State Comptroller clears draft county budget; praises Day’s fiscal strategy

BY MICHAEL RICONDA

NEW CITY – On all important items, New York State Comptroller Thomas DiNapoli cleared Rockland County’s draft budget for the 2015 fiscal year, offering only minor suggestions in the area of anticipated revenues.

According to a report issued last Wednesday, the major revenues and expenditures outlined in the $772 million budget proposal are largely reasonable. The sole exception is a possible revenue shortfall brought about by the expiration of the county’s mortgage recording tax law on February 21, 2015.

“The county may have a $2.9 million revenue shortage if it does not renew its law establishing a county mortgage recording tax,” The report states. “If the Legislature does not renew the law, county officials will have to find another source of revenue to cover this shortfall.”

At the same time, the report confirms the county’s 2 percent tax increase falls within the state tax levy limit. If the budget is passed in its current form, Rockland will rake in about $108 million in property taxes. The report is good news for the county, which has been struggling to boost its credibility in fiscal circles since over-estimations of revenue led to a fiscal crisis, pushed its bond ratings close to junk status and landed it in the spot of the most fiscally-stressed county in the state.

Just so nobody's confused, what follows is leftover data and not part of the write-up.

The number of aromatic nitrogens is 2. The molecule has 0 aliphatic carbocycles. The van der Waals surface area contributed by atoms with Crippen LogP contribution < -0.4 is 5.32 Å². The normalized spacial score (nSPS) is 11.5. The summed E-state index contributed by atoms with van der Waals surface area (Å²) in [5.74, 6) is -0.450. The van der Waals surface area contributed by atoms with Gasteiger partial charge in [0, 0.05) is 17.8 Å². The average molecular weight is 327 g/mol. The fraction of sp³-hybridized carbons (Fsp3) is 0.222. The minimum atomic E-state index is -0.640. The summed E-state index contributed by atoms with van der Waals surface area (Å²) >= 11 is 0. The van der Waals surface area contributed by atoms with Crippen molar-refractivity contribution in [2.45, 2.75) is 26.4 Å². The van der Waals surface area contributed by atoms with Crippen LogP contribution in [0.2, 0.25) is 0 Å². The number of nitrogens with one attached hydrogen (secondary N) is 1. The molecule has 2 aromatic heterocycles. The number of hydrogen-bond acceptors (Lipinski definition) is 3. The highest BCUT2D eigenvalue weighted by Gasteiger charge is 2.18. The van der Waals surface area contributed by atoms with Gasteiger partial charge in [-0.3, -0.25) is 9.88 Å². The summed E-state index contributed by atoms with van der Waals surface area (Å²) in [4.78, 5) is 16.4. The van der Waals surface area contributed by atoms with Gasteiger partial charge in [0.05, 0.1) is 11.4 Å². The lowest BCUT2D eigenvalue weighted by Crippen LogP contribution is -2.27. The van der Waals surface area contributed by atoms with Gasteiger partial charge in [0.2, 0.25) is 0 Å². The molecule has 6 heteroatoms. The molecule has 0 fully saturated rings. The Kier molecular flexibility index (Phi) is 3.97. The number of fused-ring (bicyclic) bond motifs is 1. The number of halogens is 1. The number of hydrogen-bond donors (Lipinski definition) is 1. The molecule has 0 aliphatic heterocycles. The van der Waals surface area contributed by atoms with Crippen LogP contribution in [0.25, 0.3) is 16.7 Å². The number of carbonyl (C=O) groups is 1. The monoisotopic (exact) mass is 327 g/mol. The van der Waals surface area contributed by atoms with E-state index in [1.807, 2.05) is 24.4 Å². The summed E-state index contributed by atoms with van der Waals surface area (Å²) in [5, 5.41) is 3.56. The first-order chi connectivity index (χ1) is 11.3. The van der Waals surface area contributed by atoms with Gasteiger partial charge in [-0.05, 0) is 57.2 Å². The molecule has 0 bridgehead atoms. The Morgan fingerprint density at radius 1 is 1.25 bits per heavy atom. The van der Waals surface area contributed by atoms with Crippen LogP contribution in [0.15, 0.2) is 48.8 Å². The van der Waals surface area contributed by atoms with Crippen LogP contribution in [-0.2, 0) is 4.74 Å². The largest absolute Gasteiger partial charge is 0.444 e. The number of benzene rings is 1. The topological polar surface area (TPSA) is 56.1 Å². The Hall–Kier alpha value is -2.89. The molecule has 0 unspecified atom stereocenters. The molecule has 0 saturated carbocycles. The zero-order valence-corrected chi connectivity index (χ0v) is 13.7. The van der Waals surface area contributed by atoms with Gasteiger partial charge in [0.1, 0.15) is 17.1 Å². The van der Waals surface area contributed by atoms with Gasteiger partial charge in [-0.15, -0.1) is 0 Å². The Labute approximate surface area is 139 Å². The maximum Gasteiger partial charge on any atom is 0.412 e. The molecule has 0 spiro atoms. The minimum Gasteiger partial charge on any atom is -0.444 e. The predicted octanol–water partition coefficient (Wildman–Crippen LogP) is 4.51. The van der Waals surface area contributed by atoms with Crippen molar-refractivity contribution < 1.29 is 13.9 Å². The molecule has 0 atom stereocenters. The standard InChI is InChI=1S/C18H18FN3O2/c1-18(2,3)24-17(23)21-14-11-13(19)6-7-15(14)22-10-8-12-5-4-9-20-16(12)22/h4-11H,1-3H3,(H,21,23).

The report is also a step forward for the county’s reputation as a lender. Moody’s upgraded Rockland’s general obligation bond rating to Baa2 in July and cited significant improvement in the county’s budgeting practices.

Rating agencies and investors have looked positively on the county’s efforts to set aside $10 million for annual deficit reduction. That effort, along with promised oversight from the Comptroller, helped Rockland to sell $96 million in deficit financing bonds in March for a net price of $107 million.

Though the cuts have made a positive impact in financial circles, they have worried county employees. The effort to preserve the $10 million led in part to 111 proposed eliminations of county positions, including 37 to the County Sheriff’s Department.